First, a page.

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NCRA’s “Mountains of Change” Part II: Artificial Intelligence
Artificial Intelligence

By Karen Mordarski, RHIT, CTR, Cancer Information Specialist

NCRA’s 2019 Educational Conference in Denver, Colorado, was built around the theme, “Navigating the Mountains of Change.” And during the four days of sessions I attended, three “mountains” stood out to me as particular challenges for CTRs to navigate:

Precision Medicine & Genetics | Artificial Intelligence | Biomarkers

Last month I posted on precision medicine and genetics. Today, I will share my notes from an NCRA session on the second mountain, artificial intelligence, which is another new frontier that can greatly help the cancer registry. Karen Mason, RN, MSc, CTR, and Kelly Merriman, PhD, MPH, CTR, presented “The Cancer Registry in the Era of NLP” which went in-depth on the topic of AI and the cancer registry. Here’s what I took away from their presentation…


Currently, all dictated records within the EMR are considered unstructured data. The cancer registry is evolving by collecting more relevant cancer data, thus increasing the complexity in abstraction. CTRs need help with managing increased workloads, keeping up with the current dataset and, potentially, responding to more revisions and demands for real-time data. Advances in IT and the dawn of artificial intelligence, specifically natural language processing (NLP), will be integrated into healthcare EMRs and become extremely helpful to CTRs.


In cancer, research is exploding with an emphasis on genomics and translational medicine to extrapolate the data combined with genomic data to discover new clinical pathways for drug protocols and treatments tailored to individualized care within the precision medicine model. The emphasis is on automating cancer registration through NLP of structured data into the registry’s database through recognition of key phenotype variables within the abstract. The most logical place to start is with the pathology report and SNOMED clinical terminology. SNOMED CT is the most comprehensive and precise multilingual health terminology in the world. A healthcare system can use NLP to extract and data mine for cancer casefinding and populate an abstract; then a CTR can choose the correct record and fields, validate, and quality assess the abstract. The primary function of NLP is to extract valuable clinical information embedded in transcribed notes to enhance EMRs, decrease manual effort, decrease error rates and facilitate integration. The NLP pipeline data flow is complex, but if done right, produces “big data” which has contributed to major advancements in medicine in the past.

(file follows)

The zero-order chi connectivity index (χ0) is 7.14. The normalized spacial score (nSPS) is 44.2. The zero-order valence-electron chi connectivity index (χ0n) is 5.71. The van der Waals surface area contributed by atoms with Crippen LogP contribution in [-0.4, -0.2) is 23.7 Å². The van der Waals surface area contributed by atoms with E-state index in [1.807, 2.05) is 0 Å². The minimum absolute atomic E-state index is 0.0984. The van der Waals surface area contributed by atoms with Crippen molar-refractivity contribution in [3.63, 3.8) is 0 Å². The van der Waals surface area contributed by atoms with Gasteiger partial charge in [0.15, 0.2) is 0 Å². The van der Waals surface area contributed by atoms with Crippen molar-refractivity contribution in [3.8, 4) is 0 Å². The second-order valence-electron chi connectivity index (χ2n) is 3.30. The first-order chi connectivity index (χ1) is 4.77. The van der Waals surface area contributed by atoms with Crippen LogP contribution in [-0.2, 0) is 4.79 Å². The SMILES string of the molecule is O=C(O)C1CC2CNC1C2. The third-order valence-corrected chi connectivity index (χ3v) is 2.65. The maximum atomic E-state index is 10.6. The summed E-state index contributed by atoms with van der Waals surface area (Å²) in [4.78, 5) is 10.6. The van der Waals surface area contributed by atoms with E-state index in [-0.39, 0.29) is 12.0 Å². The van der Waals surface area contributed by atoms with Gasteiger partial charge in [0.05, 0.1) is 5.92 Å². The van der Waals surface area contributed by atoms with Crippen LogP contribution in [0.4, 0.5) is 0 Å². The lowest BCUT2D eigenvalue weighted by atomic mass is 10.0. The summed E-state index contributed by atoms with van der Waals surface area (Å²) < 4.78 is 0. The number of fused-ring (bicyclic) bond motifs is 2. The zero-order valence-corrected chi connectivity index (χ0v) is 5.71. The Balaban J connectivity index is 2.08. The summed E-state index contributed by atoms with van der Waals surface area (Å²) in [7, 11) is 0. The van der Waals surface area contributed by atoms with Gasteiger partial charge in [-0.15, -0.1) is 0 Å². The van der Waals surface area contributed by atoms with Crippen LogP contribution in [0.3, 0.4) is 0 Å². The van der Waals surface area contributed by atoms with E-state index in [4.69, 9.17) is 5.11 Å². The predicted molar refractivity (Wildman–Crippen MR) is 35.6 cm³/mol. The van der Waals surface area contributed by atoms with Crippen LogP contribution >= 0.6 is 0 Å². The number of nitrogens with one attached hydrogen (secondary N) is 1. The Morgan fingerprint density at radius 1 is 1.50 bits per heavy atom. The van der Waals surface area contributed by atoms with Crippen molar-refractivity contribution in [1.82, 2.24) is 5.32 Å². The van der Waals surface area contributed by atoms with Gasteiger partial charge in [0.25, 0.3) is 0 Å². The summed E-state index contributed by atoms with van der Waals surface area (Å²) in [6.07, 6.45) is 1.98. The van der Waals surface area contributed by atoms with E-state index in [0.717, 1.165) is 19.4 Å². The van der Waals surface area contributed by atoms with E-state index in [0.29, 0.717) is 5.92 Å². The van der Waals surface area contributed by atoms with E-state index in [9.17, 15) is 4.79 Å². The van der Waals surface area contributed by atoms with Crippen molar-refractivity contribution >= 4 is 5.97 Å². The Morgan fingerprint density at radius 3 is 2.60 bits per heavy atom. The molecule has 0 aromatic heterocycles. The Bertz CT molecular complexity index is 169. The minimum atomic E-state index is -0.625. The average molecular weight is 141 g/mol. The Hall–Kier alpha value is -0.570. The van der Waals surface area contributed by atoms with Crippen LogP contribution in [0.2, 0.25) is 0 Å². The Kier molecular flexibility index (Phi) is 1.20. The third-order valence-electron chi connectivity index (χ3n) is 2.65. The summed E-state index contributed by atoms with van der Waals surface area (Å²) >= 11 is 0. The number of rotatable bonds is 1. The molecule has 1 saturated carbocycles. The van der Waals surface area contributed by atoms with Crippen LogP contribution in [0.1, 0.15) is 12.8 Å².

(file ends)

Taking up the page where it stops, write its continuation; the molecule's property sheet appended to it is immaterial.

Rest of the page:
The Department of Energy and an integrated team from NCI’s SEER Program are currently working on a joint collaboration to create NLP and machine learning tools that can accurately capture information from unstructured clinical text for expanding cancer surveillance data reporting. As we know at CHAMPS Oncology, better data saves lives™, and artificial intelligence has the potential to drastically improve the data we collect.

Did you attend this year’s NCRA educational conference? What were your key takeaways? Check back soon for part three of my series on NCRA’s mountains of change.

Interested in learning how CHAMPS Oncology can help your cancer program navigate recent industry changes? Contact us.

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About the Author

Karen Mordarski, RHIT, CTR